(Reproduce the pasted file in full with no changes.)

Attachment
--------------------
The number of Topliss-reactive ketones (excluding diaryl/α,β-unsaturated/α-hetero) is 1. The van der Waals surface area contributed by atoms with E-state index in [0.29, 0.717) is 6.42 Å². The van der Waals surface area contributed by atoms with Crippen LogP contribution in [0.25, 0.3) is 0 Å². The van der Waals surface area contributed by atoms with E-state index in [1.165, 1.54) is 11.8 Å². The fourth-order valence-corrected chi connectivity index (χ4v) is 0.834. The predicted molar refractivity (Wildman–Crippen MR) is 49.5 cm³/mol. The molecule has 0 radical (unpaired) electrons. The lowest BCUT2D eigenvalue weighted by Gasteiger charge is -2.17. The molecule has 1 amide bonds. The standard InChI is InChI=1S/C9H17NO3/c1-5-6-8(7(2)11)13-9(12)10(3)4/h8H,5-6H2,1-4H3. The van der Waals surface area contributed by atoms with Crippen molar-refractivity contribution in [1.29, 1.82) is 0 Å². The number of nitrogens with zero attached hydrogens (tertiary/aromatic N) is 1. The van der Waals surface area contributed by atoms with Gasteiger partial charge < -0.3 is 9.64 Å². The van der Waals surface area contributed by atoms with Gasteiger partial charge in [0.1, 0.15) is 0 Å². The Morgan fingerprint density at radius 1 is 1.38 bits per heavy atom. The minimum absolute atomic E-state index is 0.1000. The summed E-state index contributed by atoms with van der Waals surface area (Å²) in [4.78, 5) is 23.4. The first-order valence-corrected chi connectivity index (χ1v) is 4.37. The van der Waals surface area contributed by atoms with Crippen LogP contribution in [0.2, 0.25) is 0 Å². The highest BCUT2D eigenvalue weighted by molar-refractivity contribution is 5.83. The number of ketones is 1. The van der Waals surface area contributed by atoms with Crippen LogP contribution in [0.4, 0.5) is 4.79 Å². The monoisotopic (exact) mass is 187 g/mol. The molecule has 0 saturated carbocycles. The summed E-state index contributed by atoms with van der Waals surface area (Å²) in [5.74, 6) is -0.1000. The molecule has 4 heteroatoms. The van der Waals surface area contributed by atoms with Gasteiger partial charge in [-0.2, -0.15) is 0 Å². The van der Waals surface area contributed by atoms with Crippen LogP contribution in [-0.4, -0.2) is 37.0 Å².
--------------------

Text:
The number of Topliss-reactive ketones (excluding diaryl/α,β-unsaturated/α-hetero) is 1. The van der Waals surface area contributed by atoms with E-state index in [0.29, 0.717) is 6.42 Å². The van der Waals surface area contributed by atoms with Crippen LogP contribution in [0.25, 0.3) is 0 Å². The van der Waals surface area contributed by atoms with E-state index in [1.165, 1.54) is 11.8 Å². The fourth-order valence-corrected chi connectivity index (χ4v) is 0.834. The predicted molar refractivity (Wildman–Crippen MR) is 49.5 cm³/mol. The molecule has 0 radical (unpaired) electrons. The lowest BCUT2D eigenvalue weighted by Gasteiger charge is -2.17. The molecule has 1 amide bonds. The standard InChI is InChI=1S/C9H17NO3/c1-5-6-8(7(2)11)13-9(12)10(3)4/h8H,5-6H2,1-4H3. The van der Waals surface area contributed by atoms with Crippen molar-refractivity contribution in [1.29, 1.82) is 0 Å². The number of nitrogens with zero attached hydrogens (tertiary/aromatic N) is 1. The van der Waals surface area contributed by atoms with Gasteiger partial charge < -0.3 is 9.64 Å². The van der Waals surface area contributed by atoms with Gasteiger partial charge in [0.1, 0.15) is 0 Å². The Morgan fingerprint density at radius 1 is 1.38 bits per heavy atom. The minimum absolute atomic E-state index is 0.1000. The summed E-state index contributed by atoms with van der Waals surface area (Å²) in [4.78, 5) is 23.4. The first-order valence-corrected chi connectivity index (χ1v) is 4.37. The van der Waals surface area contributed by atoms with Crippen LogP contribution in [0.2, 0.25) is 0 Å². The highest BCUT2D eigenvalue weighted by molar-refractivity contribution is 5.83. The number of ketones is 1. The van der Waals surface area contributed by atoms with Crippen LogP contribution in [0.4, 0.5) is 4.79 Å². The monoisotopic (exact) mass is 187 g/mol. The molecule has 0 saturated carbocycles. The summed E-state index contributed by atoms with van der Waals surface area (Å²) in [5.74, 6) is -0.1000. The molecule has 4 heteroatoms. The van der Waals surface area contributed by atoms with Gasteiger partial charge in [-0.2, -0.15) is 0 Å². The van der Waals surface area contributed by atoms with Crippen LogP contribution in [-0.4, -0.2) is 37.0 Å².